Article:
Dumfries and Galloway
|No operations were performed on 24 February as it was not an operating day|
1 24 February was not an operating day.
To ask the Secretary of State for the Environment what estimate he has made of the effect on industry in the north-west of the proposed uniform business rate.
Had the unified business rate been implemented in 1987–88 it could have saved businesses in the north-west £180 80 million, 18 per cent. of their present rate bills. These savings would be in addition to the further benefits which the 1990 revaluation is expected to bring to the region. Overall these changes should provide a major boost to the economy of the north-west. The future index-linking of rate increases to no more than the rate of inflation will ensure that this is a continuing benefit. These benefits for businesses would not be at the expense of community charge payers. The new grant arrangements we propose, together with the distribution of the national non-domestic rate income, would have allowed all authorities to provide a standard level of service at the same level of community charge, £178 in 1987–88.
To ask the Secretary of State for the Environment how many members of staff within his Department are located within each region outside London; what percentage this constitutes of staff within his Department; and what were the comparable figures, in absolute and percentage terms in 1979.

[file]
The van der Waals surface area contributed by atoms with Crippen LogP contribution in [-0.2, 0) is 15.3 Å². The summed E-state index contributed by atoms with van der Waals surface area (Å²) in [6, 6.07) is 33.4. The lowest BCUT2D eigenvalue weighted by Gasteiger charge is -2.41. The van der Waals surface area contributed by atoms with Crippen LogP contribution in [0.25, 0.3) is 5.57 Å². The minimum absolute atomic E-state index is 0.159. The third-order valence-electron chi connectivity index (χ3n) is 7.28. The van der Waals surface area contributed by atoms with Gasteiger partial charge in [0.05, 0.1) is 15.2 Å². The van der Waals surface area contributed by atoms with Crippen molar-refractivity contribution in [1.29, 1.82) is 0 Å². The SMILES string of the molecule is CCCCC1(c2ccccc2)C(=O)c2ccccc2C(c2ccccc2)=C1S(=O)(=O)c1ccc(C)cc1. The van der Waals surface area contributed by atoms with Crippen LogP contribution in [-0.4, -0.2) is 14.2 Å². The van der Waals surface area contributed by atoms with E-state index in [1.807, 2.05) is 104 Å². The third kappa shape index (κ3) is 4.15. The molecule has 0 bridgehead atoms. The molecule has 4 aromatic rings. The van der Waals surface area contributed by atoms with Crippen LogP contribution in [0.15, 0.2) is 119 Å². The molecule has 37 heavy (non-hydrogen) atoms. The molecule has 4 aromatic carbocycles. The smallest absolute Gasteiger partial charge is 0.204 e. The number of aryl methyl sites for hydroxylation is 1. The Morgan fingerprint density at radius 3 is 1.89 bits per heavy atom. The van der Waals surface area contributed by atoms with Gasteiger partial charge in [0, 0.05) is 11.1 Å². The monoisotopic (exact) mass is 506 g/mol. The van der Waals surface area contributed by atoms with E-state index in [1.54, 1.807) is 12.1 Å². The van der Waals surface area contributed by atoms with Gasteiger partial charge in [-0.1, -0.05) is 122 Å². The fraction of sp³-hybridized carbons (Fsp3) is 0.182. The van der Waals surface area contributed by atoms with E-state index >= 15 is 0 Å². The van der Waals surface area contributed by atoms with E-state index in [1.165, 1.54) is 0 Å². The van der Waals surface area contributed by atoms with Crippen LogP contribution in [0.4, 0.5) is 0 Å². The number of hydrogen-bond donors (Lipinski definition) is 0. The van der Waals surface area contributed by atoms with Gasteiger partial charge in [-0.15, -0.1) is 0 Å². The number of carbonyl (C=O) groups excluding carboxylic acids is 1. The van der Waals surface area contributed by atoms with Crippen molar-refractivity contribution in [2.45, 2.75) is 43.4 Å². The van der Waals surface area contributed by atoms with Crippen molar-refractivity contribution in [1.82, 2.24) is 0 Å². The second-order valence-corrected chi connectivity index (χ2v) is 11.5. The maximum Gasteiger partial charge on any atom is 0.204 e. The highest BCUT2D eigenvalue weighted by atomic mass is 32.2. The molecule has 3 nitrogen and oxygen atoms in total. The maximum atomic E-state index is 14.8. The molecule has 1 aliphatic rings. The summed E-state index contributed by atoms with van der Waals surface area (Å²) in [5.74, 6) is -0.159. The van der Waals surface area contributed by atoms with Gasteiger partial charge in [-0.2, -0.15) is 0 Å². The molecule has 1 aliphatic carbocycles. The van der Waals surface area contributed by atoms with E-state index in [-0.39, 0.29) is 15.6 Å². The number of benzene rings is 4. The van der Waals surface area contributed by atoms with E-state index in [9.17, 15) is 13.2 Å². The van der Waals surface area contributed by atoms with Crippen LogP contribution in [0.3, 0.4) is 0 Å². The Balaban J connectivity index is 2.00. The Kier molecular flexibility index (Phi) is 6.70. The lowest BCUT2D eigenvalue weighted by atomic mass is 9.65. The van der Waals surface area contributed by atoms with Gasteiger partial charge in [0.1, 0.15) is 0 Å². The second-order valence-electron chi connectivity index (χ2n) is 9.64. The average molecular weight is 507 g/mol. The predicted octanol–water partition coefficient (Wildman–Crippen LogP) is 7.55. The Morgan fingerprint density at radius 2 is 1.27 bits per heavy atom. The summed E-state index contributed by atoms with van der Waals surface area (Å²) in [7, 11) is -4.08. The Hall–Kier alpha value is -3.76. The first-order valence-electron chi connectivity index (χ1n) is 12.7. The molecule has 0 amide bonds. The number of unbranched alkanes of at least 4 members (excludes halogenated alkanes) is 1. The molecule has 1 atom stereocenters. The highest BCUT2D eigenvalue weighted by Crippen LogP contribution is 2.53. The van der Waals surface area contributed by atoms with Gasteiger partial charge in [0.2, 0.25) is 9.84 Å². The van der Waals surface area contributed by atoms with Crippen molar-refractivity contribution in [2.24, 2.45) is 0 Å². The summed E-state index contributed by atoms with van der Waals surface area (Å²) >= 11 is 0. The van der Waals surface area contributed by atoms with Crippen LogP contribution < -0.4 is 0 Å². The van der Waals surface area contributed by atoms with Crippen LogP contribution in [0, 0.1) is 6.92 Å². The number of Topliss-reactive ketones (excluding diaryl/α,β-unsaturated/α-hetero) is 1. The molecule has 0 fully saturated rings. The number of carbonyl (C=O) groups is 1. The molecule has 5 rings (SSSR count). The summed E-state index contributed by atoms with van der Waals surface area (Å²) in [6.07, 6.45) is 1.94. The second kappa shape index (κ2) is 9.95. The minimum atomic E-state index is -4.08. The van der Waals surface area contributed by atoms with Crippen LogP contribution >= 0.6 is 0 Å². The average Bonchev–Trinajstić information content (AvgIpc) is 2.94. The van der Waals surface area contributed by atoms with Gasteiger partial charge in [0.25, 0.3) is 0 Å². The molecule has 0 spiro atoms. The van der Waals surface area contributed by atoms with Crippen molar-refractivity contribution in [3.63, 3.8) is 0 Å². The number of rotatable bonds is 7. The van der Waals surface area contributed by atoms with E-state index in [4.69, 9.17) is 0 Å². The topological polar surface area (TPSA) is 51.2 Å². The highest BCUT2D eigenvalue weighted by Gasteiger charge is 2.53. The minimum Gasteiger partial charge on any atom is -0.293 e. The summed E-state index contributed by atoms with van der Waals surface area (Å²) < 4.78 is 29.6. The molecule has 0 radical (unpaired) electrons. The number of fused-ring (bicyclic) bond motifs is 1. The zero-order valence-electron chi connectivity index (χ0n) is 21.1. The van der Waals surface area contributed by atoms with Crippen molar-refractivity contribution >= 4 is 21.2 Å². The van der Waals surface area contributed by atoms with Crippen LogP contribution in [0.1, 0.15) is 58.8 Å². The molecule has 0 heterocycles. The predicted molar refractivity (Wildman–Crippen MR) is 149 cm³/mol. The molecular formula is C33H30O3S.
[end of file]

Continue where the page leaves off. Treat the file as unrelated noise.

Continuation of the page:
The following tables show the numbers of staff in my Department located within each of the Department of the Environment and Property Service Agency regional areas' outside the London regional area at 1 February 1988, together with the percentages which those numbers represent of my total staff:
|Department of the Environment|
|Yorks and Humberside||126||0·4|
Properly Services Agency
|North West (including some staff in Northern Ireland)||1,385||4·3|
In addition there were 1,981 (6.1 per cent.) staff in Scotland, 1,227 (3–8 per cent.) in Wales and 504 (1.6 per cent.) abroad.
Figures for 1979 were:
Department of the Environment
|Yorks and Humberside||247||0·5|
Property Services Agency
|North West (including some staff in Northern Ireland)||2,551||4·9|
There were 3,253 (6·3 per cent.) staff in Scotland, 1,995 (3·7 per cent.) in Wales and 802 (1·6 per cent.) abroad.
1 The joint Department of the Environment/Department of Transport regions and the PSA regions cover different areas.
These figures cannot be compared directly with those for 1988 as there have been major organisational changes since 1979 including privatisation and hiving-off of functions.
Council House Sales
To ask the Secretary of State for the Environment if he will make a statement on the number of council homes sold in the East and West Lindsey district council areas; and how many applications to buy are currently being processed.
The numbers of sales from April 1979 to September 1987 reported by each English local authority appear in the table placed in the Library on 2 March 1988 in reply to a question from my hon. Friend the Member for Banbury (Mr. Baldry). East Lindsey has reported a further 45 sales in the quarter ended December 1987. East Lindsey is currently processing 222 applications for the right to buy and West Lindsey 131.